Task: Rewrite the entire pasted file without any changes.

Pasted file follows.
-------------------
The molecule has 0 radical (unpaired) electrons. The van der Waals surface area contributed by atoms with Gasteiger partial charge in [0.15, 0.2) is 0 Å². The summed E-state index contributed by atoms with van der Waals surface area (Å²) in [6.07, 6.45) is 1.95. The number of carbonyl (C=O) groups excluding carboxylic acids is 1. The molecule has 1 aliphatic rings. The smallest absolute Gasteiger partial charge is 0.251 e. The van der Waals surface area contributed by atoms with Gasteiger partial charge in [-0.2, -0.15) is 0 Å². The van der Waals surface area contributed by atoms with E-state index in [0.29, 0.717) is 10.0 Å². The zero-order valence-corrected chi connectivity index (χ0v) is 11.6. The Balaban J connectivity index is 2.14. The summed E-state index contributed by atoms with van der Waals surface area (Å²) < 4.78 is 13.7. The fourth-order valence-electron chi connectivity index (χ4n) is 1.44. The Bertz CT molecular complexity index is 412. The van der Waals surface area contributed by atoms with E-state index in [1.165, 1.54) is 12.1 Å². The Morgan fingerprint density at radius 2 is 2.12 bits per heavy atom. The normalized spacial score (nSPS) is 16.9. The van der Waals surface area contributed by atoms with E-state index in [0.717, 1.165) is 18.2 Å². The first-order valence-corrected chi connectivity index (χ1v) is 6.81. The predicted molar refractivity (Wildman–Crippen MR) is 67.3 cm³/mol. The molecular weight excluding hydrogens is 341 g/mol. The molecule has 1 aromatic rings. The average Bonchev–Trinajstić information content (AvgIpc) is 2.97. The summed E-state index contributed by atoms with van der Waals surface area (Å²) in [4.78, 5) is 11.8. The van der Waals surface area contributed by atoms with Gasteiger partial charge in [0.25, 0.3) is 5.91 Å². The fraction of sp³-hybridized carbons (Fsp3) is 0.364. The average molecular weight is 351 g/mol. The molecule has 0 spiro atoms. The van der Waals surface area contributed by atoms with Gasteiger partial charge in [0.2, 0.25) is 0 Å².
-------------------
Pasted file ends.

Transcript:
The molecule has 0 radical (unpaired) electrons. The van der Waals surface area contributed by atoms with Gasteiger partial charge in [0.15, 0.2) is 0 Å². The summed E-state index contributed by atoms with van der Waals surface area (Å²) in [6.07, 6.45) is 1.95. The number of carbonyl (C=O) groups excluding carboxylic acids is 1. The molecule has 1 aliphatic rings. The smallest absolute Gasteiger partial charge is 0.251 e. The van der Waals surface area contributed by atoms with Gasteiger partial charge in [-0.2, -0.15) is 0 Å². The van der Waals surface area contributed by atoms with E-state index in [0.29, 0.717) is 10.0 Å². The zero-order valence-corrected chi connectivity index (χ0v) is 11.6. The Balaban J connectivity index is 2.14. The summed E-state index contributed by atoms with van der Waals surface area (Å²) < 4.78 is 13.7. The fourth-order valence-electron chi connectivity index (χ4n) is 1.44. The Bertz CT molecular complexity index is 412. The van der Waals surface area contributed by atoms with E-state index in [1.165, 1.54) is 12.1 Å². The Morgan fingerprint density at radius 2 is 2.12 bits per heavy atom. The normalized spacial score (nSPS) is 16.9. The van der Waals surface area contributed by atoms with E-state index in [0.717, 1.165) is 18.2 Å². The first-order valence-corrected chi connectivity index (χ1v) is 6.81. The predicted molar refractivity (Wildman–Crippen MR) is 67.3 cm³/mol. The molecular weight excluding hydrogens is 341 g/mol. The molecule has 1 aromatic rings. The average Bonchev–Trinajstić information content (AvgIpc) is 2.97. The summed E-state index contributed by atoms with van der Waals surface area (Å²) in [4.78, 5) is 11.8. The van der Waals surface area contributed by atoms with Gasteiger partial charge in [0.25, 0.3) is 5.91 Å². The fraction of sp³-hybridized carbons (Fsp3) is 0.364. The average molecular weight is 351 g/mol. The molecule has 0 spiro atoms. The van der Waals surface area contributed by atoms with Gasteiger partial charge in [0.2, 0.25) is 0 Å².